South Korea will push for talks with North Korea, including summits, this year to deepen inter-Korean relations and help stalled denuclearization talks move forward between Washington and Pyongyang, the unification ministry said Tuesday.
"In close coordination with the U.S., (we) will push for inter-Korean talks to help the U.S. and North Korea meet again and reach an agreement on denuclearization and corresponding measures," the ministry said in a report detailing its 2019 policy direction.
The ministry said that the government will also continue to push for "close communications between the leaders of the South and the North" to advance inter-Korean relations, and establish peace on the Korean Peninsula.
|South Korean President Moon Jae-in (L) and North Korean leader Kim Jong-un chat during a luncheon at a guesthouse on Lake Samji, near the North's northern border, on Sept. 20, 2018, in this file photo. Moon ended his three-day visit to North Korea with an excursion to Mount Paekdu, the tallest mountain on the Korean Peninsula, with Kim. The leaders agreed during their summit talks on a wide range of steps to ease cross-border tensions. (pool photo) (Yonhap)|
It, however, did not mention detailed schedules for such inter-Korean talks.
Since the breakdown of the Hanoi summit between U.S. President Donald Trump and North Korean leader Kim Jong-un last month, Seoul has expressed its willingness to play a "mediating role" to break the stalemate in their denuclearization talks.
South Korean President Moon Jae-in and North Korean leader Kim met in April, May and September last year and agreed to reduce tensions and deepen cooperation in various areas.
Seoul has claimed that it will seek active cross-border projects in a bid to create a virtuous circle in which improving inter-Korean relations can contribute to the denuclearization process.
South Korean President Moon Jae-in (L) and North Korean leader Kim Jong-un chat during a luncheon at a guesthouse on Lake Samji, near the North's northern border, on Sept. 20, 2018, in this file photo. Moon ended his three-day visit to North Korea with an excursion to Mount Paekdu, the tallest mountain on the Korean Peninsula, with Kim. The leaders agreed during their summit talks on a wide range of steps to ease cross-border tensions. (pool photo) (Yonhap)
In a related move, the ministry said that the government will take preparatory steps for economic cooperation between the two Koreas. In particular, it is eyeing to reopen an industrial park in the North's border town of Kaesong and tours to Mount Kumgang on the North's east coast.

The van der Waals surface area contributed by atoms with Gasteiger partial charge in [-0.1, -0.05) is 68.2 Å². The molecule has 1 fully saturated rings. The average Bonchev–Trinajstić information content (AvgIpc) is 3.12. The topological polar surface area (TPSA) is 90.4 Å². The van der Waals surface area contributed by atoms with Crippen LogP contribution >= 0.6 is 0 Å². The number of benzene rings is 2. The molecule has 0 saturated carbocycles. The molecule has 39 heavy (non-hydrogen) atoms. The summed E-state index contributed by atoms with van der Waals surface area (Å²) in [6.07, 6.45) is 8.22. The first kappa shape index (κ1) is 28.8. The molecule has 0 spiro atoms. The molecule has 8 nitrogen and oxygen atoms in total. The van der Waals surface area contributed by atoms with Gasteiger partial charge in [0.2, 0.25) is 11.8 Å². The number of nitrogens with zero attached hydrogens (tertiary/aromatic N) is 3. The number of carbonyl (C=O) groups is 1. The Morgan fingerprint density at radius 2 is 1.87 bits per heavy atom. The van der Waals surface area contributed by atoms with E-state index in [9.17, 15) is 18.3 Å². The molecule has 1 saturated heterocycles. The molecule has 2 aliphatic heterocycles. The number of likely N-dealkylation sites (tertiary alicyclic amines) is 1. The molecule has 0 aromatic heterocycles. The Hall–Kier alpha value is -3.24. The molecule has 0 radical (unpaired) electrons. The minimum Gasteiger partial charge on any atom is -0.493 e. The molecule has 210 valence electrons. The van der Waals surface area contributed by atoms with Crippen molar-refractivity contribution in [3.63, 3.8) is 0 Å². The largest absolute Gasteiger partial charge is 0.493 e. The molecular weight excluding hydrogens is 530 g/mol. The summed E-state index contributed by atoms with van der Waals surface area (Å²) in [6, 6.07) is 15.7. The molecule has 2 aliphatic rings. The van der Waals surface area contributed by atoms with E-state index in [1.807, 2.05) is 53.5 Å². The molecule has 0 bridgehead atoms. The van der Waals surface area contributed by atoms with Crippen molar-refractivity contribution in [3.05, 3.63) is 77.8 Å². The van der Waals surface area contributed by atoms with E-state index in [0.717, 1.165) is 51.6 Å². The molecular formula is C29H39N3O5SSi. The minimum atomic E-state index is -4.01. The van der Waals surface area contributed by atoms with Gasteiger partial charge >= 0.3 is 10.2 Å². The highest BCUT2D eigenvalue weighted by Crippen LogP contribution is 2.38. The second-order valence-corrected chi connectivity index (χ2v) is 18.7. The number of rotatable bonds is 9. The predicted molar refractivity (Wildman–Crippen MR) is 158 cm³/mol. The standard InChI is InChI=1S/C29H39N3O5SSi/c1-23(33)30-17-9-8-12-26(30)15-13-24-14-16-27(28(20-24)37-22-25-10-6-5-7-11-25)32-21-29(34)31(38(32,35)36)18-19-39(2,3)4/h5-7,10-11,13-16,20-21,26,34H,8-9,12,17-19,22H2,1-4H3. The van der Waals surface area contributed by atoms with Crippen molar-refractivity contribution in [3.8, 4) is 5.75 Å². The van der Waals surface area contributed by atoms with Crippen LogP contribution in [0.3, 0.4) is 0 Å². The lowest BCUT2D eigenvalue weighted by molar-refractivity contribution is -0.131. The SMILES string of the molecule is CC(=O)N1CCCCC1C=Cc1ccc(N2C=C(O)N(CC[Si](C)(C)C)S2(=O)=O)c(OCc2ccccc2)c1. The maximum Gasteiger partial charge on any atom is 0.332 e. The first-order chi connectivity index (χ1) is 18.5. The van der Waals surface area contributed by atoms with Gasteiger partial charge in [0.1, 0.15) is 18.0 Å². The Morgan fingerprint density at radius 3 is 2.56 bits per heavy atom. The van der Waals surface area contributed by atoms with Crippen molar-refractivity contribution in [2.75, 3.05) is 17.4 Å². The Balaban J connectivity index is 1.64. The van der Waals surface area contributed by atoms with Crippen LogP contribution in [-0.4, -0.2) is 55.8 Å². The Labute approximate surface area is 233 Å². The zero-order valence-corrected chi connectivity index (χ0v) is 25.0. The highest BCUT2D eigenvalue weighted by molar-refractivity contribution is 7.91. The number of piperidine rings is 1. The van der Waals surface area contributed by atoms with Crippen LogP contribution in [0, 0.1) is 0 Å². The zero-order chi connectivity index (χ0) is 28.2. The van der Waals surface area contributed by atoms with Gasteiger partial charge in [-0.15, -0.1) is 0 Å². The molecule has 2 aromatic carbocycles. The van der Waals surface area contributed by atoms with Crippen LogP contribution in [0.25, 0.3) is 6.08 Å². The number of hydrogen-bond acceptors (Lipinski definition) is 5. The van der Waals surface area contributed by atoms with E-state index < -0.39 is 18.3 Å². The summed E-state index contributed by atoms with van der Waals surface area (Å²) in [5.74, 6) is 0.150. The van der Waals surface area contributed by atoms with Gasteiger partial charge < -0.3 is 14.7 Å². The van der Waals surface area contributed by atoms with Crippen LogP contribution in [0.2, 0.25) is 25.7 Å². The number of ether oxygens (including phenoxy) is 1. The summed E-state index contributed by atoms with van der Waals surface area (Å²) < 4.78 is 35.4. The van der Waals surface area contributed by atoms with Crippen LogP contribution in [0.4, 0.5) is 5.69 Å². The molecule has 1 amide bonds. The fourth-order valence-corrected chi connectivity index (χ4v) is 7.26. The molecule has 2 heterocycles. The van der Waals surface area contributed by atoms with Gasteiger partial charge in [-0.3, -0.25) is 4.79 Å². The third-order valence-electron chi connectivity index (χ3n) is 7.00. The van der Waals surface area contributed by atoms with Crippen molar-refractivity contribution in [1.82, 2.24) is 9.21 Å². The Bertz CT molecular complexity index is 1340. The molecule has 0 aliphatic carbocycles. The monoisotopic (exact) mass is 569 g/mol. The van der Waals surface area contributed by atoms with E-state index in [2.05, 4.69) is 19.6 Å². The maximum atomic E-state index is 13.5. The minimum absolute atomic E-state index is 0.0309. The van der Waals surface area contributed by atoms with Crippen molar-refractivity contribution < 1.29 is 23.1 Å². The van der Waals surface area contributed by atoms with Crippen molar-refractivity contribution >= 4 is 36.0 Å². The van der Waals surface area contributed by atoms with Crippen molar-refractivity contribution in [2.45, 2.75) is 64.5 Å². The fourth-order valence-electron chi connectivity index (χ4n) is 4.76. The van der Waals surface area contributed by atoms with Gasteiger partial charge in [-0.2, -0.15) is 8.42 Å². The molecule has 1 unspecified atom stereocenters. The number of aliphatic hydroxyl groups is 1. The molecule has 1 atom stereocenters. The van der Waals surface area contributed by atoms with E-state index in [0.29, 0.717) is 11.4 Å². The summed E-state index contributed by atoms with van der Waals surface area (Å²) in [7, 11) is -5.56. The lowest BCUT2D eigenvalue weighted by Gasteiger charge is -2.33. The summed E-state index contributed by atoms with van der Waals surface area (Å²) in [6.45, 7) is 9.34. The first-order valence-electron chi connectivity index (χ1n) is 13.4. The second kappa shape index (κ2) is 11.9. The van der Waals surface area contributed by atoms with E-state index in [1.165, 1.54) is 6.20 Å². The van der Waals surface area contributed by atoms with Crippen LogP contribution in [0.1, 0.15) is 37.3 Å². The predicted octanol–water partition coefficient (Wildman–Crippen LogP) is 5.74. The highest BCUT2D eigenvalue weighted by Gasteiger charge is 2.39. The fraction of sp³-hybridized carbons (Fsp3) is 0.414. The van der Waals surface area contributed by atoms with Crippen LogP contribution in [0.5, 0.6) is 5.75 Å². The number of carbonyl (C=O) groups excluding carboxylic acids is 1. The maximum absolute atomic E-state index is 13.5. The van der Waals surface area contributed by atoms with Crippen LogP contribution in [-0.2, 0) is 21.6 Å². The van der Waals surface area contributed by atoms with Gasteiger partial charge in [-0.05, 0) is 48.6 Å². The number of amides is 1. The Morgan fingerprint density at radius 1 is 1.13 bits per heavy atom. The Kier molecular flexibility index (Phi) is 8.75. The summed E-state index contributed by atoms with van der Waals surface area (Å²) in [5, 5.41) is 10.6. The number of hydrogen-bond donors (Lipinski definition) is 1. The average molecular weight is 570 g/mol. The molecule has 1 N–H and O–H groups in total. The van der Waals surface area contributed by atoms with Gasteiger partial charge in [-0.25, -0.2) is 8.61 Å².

"In preparation of the resumption of the Kaesong industrial park and the Mount Kumgang tours, (we) will take preparatory steps and create the (right) environment within the framework of global sanctions," the ministry said.
South Korea shut down the industrial park in 2016 after North Korea's missile and nuclear provocations. Tours to Mount Kumgang were suspended in 2008 after a South Korean tourist was killed by a North Korean soldier.
The leaders of the two Koreas agreed in September to resume the two projects when conditions are met. North Korean leader Kim Jong-un said in his New Year's address that he is willing to restart those projects without any preconditions.
Washington, however, remains wary over their resumption, fearing they could undermine the global sanctions regime against Pyongyang at a time when denuclearization talks are under way.
Seoul earlier said that it will consult with the United States on the matter. A senior State Department official recently said that the U.S. isn't considering waiving sanctions for the two suspended cross-border projects.
On a humanitarian front, the ministry said it will seek to hold various types of reunions of families separated by the 1950-53 Korean War, ranging from face-to-face meetings to video calls and exchanges of vide messages.
Seoul earlier said it is seeking to arrange video calls for the separated families and that it is in discussion with the U.S. to get a necessary sanctions exemption. The U.N. Security Council recently granted a sanctions waiver on equipment needed to be sent into the North for the event.
The separated families issue is one of the most pressing humanitarian matters for the Koreas as more aging Koreans have passed away without a chance to meet their kin across the border.
South and North Korea held their latest face-to-face family reunions at the Mount Kumgang resort in August. It was the first such event in about three years. (Yonhap)
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